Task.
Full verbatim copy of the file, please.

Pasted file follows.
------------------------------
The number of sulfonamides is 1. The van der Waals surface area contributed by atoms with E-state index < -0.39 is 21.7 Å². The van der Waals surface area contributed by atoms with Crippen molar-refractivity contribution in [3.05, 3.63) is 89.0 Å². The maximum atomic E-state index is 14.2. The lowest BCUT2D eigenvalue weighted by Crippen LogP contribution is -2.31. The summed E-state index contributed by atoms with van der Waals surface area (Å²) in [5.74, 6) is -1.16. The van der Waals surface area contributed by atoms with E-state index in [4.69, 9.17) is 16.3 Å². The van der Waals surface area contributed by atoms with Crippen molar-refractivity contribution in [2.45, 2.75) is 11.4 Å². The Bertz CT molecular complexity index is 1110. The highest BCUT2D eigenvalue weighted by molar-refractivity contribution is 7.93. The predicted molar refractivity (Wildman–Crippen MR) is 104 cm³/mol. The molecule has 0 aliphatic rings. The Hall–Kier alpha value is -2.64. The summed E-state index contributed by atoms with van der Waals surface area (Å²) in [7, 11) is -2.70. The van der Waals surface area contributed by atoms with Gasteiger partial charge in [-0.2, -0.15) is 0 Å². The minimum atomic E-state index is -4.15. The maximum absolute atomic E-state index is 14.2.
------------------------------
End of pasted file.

The number of sulfonamides is 1. The van der Waals surface area contributed by atoms with E-state index < -0.39 is 21.7 Å². The van der Waals surface area contributed by atoms with Crippen molar-refractivity contribution in [3.05, 3.63) is 89.0 Å². The maximum atomic E-state index is 14.2. The lowest BCUT2D eigenvalue weighted by Crippen LogP contribution is -2.31. The summed E-state index contributed by atoms with van der Waals surface area (Å²) in [5.74, 6) is -1.16. The van der Waals surface area contributed by atoms with E-state index in [4.69, 9.17) is 16.3 Å². The van der Waals surface area contributed by atoms with Crippen molar-refractivity contribution in [2.45, 2.75) is 11.4 Å². The Bertz CT molecular complexity index is 1110. The highest BCUT2D eigenvalue weighted by molar-refractivity contribution is 7.93. The predicted molar refractivity (Wildman–Crippen MR) is 104 cm³/mol. The molecule has 0 aliphatic rings. The Hall–Kier alpha value is -2.64. The summed E-state index contributed by atoms with van der Waals surface area (Å²) in [7, 11) is -2.70. The van der Waals surface area contributed by atoms with Gasteiger partial charge in [-0.2, -0.15) is 0 Å². The minimum atomic E-state index is -4.15. The maximum absolute atomic E-state index is 14.2.